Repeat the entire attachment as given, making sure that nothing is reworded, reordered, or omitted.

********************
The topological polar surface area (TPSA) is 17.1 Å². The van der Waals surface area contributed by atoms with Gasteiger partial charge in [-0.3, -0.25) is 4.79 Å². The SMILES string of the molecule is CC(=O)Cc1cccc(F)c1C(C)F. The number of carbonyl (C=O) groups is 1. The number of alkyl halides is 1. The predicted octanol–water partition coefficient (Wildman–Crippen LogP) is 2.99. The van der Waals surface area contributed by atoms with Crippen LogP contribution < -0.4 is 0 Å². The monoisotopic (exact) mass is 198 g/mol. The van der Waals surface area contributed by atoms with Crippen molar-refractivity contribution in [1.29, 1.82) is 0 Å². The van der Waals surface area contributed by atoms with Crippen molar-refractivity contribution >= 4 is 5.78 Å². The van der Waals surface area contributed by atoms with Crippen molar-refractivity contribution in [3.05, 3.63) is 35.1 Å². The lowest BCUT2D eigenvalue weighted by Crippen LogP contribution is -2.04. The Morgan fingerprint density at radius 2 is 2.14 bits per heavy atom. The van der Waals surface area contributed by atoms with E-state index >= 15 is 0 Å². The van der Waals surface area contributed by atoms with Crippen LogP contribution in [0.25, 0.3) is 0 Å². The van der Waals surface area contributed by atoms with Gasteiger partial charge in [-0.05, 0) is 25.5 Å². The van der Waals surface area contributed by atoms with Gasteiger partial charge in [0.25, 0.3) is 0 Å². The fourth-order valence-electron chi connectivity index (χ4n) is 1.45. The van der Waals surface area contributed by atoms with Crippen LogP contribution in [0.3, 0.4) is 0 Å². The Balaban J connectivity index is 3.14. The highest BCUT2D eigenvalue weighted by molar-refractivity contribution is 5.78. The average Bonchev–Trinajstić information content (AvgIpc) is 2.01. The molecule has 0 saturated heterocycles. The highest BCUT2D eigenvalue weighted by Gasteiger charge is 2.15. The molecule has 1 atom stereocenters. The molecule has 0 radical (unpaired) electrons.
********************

The topological polar surface area (TPSA) is 17.1 Å². The van der Waals surface area contributed by atoms with Gasteiger partial charge in [-0.3, -0.25) is 4.79 Å². The SMILES string of the molecule is CC(=O)Cc1cccc(F)c1C(C)F. The number of carbonyl (C=O) groups is 1. The number of alkyl halides is 1. The predicted octanol–water partition coefficient (Wildman–Crippen LogP) is 2.99. The van der Waals surface area contributed by atoms with Crippen LogP contribution < -0.4 is 0 Å². The monoisotopic (exact) mass is 198 g/mol. The van der Waals surface area contributed by atoms with Crippen molar-refractivity contribution in [1.29, 1.82) is 0 Å². The van der Waals surface area contributed by atoms with Crippen molar-refractivity contribution >= 4 is 5.78 Å². The van der Waals surface area contributed by atoms with Crippen molar-refractivity contribution in [3.05, 3.63) is 35.1 Å². The lowest BCUT2D eigenvalue weighted by Crippen LogP contribution is -2.04. The Morgan fingerprint density at radius 2 is 2.14 bits per heavy atom. The van der Waals surface area contributed by atoms with E-state index >= 15 is 0 Å². The van der Waals surface area contributed by atoms with Crippen LogP contribution in [0.25, 0.3) is 0 Å². The van der Waals surface area contributed by atoms with Gasteiger partial charge in [-0.05, 0) is 25.5 Å². The van der Waals surface area contributed by atoms with Gasteiger partial charge in [0.25, 0.3) is 0 Å². The fourth-order valence-electron chi connectivity index (χ4n) is 1.45. The van der Waals surface area contributed by atoms with Crippen LogP contribution in [0.3, 0.4) is 0 Å². The Balaban J connectivity index is 3.14. The highest BCUT2D eigenvalue weighted by molar-refractivity contribution is 5.78. The average Bonchev–Trinajstić information content (AvgIpc) is 2.01. The molecule has 0 saturated heterocycles. The highest BCUT2D eigenvalue weighted by Gasteiger charge is 2.15. The molecule has 1 atom stereocenters. The molecule has 0 radical (unpaired) electrons.